The normal moveout (NMO) time $TNMO$ is defined as (Fig. 6b):

##### (1)
$TNMO=X22V2T0,$

where, $X$ is the offset of the reflection hyperbola, $V$ is the root-mean-square (RMS) velocity down to the thawing depth, which is estimated to be ~69 mm/ns and is also used for the radar time-depth conversion, and $T0$ is the zero-offset time. Two evidences validate 69 mm/ns as the velocity of the active layer: the direct wave has a slope of 69 mm/ns (Fig. 6b), and a theoretical velocity of 60 mm/ns is calculated when using $εr$ = 25 for the active layer and the following formula (Reynolds, 2011):

##### (2)
$V=0.3εr.$

The hyperbola that marks the base of the active layer possesses a zero-offset time of 13 ns (white hyperbola in Fig. 6b), and the upper hyperbolas denote reflections from soil horizons (including the organic layer) within the active layer (white arrows in Fig. 6b). The discontinuous lower-frequency hyperbolas with zero-offset times that are >13 ns are likely to arise owing to fractured and frozen rocks with ice in the permafrost (gray arrows in Fig. 6b).

GPR Imaging of a Circular Patterned Ground Structure

An approximately 1.7-m-diameter sorted circle was also surveyed in monostatic mode along the 28 parallel lines using a single transmitter-receiver system that was pulled across the ground. The central lines mainly encompass the fine-grained silty zone, whereas the peripheral lines partially cross a gravel-rich border that is approximately 10 cm higher than the sorted circle (Fig. 5a).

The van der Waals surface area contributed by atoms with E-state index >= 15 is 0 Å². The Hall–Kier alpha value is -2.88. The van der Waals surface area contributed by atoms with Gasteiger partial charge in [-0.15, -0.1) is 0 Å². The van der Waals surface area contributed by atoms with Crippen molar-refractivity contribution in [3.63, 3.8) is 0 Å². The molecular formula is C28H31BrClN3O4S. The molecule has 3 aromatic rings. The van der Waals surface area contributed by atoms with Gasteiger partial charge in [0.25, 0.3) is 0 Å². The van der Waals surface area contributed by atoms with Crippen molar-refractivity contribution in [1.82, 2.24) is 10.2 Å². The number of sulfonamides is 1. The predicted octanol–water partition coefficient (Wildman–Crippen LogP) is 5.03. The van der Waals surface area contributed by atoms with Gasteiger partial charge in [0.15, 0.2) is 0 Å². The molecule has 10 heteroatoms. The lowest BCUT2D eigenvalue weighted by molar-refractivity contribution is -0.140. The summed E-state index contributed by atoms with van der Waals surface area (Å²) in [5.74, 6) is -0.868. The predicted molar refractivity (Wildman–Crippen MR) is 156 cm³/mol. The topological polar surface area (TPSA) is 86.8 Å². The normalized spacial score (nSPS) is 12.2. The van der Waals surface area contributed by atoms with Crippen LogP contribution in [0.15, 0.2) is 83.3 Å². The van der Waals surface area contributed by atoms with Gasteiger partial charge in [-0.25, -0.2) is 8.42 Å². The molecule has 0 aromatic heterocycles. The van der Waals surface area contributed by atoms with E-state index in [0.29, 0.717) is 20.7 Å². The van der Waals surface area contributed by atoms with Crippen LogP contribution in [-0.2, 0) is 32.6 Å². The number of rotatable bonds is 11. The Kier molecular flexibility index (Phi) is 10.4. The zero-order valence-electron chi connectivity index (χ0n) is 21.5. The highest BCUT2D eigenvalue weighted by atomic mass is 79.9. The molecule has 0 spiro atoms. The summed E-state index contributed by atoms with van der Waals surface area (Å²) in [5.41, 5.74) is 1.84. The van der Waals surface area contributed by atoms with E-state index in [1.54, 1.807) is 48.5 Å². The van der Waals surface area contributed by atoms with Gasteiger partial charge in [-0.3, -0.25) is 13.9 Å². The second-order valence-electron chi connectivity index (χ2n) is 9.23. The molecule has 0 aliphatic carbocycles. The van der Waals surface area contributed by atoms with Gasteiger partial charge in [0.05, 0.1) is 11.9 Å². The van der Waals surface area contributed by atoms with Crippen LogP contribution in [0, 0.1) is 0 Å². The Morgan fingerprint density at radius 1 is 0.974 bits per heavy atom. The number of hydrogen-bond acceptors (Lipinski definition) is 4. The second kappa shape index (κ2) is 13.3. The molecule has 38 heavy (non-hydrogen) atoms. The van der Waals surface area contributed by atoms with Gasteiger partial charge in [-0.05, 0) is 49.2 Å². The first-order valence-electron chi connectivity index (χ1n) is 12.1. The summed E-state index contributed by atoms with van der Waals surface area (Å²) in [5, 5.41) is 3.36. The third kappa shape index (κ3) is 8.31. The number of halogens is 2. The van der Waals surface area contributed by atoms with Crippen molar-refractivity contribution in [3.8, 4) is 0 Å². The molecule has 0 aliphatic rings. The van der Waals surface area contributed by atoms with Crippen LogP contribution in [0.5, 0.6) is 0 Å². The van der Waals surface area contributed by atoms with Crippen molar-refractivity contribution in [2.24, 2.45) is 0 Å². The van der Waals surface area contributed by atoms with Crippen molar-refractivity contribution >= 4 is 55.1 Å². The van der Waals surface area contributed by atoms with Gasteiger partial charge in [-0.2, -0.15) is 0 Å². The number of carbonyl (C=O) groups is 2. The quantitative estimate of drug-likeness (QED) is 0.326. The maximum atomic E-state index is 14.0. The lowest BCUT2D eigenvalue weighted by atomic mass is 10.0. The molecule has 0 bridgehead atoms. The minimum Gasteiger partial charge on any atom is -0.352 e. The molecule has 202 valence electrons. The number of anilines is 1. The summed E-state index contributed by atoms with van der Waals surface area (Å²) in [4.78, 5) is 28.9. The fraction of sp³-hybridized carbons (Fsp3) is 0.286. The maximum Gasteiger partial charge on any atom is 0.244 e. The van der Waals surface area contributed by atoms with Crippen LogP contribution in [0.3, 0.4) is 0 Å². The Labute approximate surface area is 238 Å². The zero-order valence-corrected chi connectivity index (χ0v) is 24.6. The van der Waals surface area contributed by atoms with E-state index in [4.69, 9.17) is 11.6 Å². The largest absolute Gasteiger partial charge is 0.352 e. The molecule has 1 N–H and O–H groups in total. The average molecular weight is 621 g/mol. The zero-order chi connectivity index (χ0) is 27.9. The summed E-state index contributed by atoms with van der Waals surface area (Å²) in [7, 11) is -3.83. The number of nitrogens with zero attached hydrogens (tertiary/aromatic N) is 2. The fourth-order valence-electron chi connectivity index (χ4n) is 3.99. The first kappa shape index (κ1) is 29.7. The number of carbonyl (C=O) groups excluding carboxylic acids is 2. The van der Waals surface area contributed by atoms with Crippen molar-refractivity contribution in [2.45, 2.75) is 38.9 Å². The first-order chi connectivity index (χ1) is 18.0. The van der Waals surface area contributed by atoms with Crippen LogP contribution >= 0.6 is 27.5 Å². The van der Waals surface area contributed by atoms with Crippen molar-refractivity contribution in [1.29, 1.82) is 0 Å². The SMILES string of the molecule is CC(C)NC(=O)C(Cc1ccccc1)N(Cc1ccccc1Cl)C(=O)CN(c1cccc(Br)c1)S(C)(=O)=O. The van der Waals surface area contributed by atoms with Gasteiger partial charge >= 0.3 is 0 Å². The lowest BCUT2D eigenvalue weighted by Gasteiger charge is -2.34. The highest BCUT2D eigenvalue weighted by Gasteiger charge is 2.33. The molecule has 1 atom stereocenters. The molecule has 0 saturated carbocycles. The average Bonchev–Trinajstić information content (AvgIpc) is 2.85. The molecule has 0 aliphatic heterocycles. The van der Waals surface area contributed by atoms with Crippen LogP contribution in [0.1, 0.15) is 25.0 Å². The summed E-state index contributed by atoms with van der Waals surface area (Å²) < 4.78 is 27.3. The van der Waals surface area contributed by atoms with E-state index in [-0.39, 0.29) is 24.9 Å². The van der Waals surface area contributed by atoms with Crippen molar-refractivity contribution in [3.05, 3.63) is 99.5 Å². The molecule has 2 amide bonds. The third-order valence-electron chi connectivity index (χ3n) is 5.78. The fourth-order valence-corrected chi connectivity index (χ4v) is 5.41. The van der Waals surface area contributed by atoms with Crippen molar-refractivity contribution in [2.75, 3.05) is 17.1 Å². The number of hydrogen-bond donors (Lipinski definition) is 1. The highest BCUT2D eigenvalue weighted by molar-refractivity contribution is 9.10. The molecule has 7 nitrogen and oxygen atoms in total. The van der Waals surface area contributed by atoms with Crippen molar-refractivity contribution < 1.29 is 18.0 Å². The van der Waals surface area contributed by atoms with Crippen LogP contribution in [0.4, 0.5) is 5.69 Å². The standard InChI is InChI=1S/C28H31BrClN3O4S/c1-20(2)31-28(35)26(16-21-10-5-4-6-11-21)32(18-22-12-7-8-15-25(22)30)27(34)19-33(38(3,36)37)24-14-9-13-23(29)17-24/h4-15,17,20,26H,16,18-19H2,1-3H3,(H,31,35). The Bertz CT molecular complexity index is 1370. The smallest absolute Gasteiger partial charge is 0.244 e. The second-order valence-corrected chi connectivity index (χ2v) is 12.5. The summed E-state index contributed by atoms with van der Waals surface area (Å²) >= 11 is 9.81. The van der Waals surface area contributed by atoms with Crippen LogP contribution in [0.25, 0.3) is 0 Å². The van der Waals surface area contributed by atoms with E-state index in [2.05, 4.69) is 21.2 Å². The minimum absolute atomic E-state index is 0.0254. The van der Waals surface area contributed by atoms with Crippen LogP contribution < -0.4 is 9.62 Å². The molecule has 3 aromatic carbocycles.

The radar data were processed using the REFLEX software (Sandmeier-geo Ltd., 2020), which included automatic gain control to recover the far-offset amplitudes, filtering to enhance the signal-to-noise ratio, and time-delay corrections to correct for the wooden frame. A depth conversion was performed using the velocity of 69 mm/ns that was estimated from the CMP analysis (Fig. 6b).

Two selected sections across the center (Line 13) and edge (Line 25) of the sorted circle are shown in Figs. 7a and 7b, respectively. The interface at approximately 45 cm depth, which is characterized as a convex-down feature along the central profile (Line 13), represents the thawing depth (active layer depth) (Fig. 7a); this depth reduces to 40 cm along the edge profile (Line 25) (Fig. 7b), which mostly extended along the gravel-rich border of the sorted circle. This interpretation is supported by the schematic diagram of a soil convection cell (Fig. 2a), with a convex-down feature denoting the active layer in the fine-grained silty area and a convex-up feature denoting the coarse-grained stone border. The shallower reflections (above 40 cm depth) arise from soil horizons and the deeper reflections (below 45 cm depth) in the permafrost are at almost the same depths in Figs. 7a and 7b.

We further investigate the two shallow, thin (thicknesses of approximately 10 and 12 cm, respectively) layers at 4 and 8 ns (Fig. 7a) in terms of their vertical resolution, which is a measure of the ability to differentiate between two signals that are adjacent to each other in time. The theoretical resolution can be taken as one-quarter of the wavelength $λ$ of the incident radiation (Reynolds, 2011):

##### (3)
$λ=V/f,$

where, $f$ is frequency. The vertical resolution of a 400-MHz signal and a velocity of 69 mm/ns is 4.3 cm, which indicates that 10-cm-thick layers can be confidently resolved in this study.